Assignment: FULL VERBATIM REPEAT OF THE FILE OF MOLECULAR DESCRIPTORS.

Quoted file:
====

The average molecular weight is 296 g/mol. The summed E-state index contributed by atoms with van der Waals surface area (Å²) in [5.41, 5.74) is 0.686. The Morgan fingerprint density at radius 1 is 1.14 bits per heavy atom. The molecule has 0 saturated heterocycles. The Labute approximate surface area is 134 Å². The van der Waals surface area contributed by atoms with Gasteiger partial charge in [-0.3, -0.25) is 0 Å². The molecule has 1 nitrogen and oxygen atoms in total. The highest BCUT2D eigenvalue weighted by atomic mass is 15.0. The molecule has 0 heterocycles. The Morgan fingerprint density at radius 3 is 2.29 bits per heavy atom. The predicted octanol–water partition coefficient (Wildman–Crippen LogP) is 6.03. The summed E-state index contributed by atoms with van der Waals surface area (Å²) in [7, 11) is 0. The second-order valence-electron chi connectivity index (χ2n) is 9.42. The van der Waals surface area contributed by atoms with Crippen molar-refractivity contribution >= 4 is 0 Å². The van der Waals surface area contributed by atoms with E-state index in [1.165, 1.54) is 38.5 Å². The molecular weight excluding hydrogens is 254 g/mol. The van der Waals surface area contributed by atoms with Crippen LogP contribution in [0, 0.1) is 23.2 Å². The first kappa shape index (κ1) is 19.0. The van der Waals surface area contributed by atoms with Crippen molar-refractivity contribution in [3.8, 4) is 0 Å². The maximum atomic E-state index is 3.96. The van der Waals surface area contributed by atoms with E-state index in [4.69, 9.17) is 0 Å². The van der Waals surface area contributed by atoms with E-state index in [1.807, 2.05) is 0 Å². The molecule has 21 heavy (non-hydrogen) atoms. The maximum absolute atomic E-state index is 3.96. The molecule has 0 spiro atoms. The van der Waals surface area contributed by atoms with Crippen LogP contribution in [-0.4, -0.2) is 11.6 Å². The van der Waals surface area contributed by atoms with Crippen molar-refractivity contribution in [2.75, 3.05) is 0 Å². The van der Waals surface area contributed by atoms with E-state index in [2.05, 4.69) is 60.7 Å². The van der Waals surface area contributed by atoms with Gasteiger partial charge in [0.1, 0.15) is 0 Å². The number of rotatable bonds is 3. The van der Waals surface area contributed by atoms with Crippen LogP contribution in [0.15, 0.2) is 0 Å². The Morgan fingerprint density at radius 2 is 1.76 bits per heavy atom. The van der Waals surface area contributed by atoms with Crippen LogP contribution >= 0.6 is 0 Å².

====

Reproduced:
The average molecular weight is 296 g/mol. The summed E-state index contributed by atoms with van der Waals surface area (Å²) in [5.41, 5.74) is 0.686. The Morgan fingerprint density at radius 1 is 1.14 bits per heavy atom. The molecule has 0 saturated heterocycles. The Labute approximate surface area is 134 Å². The van der Waals surface area contributed by atoms with Gasteiger partial charge in [-0.3, -0.25) is 0 Å². The molecule has 1 nitrogen and oxygen atoms in total. The highest BCUT2D eigenvalue weighted by atomic mass is 15.0. The molecule has 0 heterocycles. The Morgan fingerprint density at radius 3 is 2.29 bits per heavy atom. The predicted octanol–water partition coefficient (Wildman–Crippen LogP) is 6.03. The summed E-state index contributed by atoms with van der Waals surface area (Å²) in [7, 11) is 0. The second-order valence-electron chi connectivity index (χ2n) is 9.42. The van der Waals surface area contributed by atoms with Crippen molar-refractivity contribution >= 4 is 0 Å². The van der Waals surface area contributed by atoms with E-state index in [1.165, 1.54) is 38.5 Å². The molecular weight excluding hydrogens is 254 g/mol. The van der Waals surface area contributed by atoms with Crippen LogP contribution in [0, 0.1) is 23.2 Å². The first kappa shape index (κ1) is 19.0. The van der Waals surface area contributed by atoms with Crippen molar-refractivity contribution in [3.8, 4) is 0 Å². The maximum atomic E-state index is 3.96. The van der Waals surface area contributed by atoms with E-state index in [4.69, 9.17) is 0 Å². The van der Waals surface area contributed by atoms with E-state index in [1.807, 2.05) is 0 Å². The molecule has 21 heavy (non-hydrogen) atoms. The maximum absolute atomic E-state index is 3.96. The molecule has 0 spiro atoms. The van der Waals surface area contributed by atoms with Crippen LogP contribution in [-0.4, -0.2) is 11.6 Å². The van der Waals surface area contributed by atoms with Crippen molar-refractivity contribution in [2.75, 3.05) is 0 Å². The van der Waals surface area contributed by atoms with E-state index in [2.05, 4.69) is 60.7 Å². The van der Waals surface area contributed by atoms with Gasteiger partial charge in [0.1, 0.15) is 0 Å². The number of rotatable bonds is 3. The van der Waals surface area contributed by atoms with Crippen LogP contribution in [0.15, 0.2) is 0 Å². The Morgan fingerprint density at radius 2 is 1.76 bits per heavy atom. The van der Waals surface area contributed by atoms with Crippen LogP contribution >= 0.6 is 0 Å².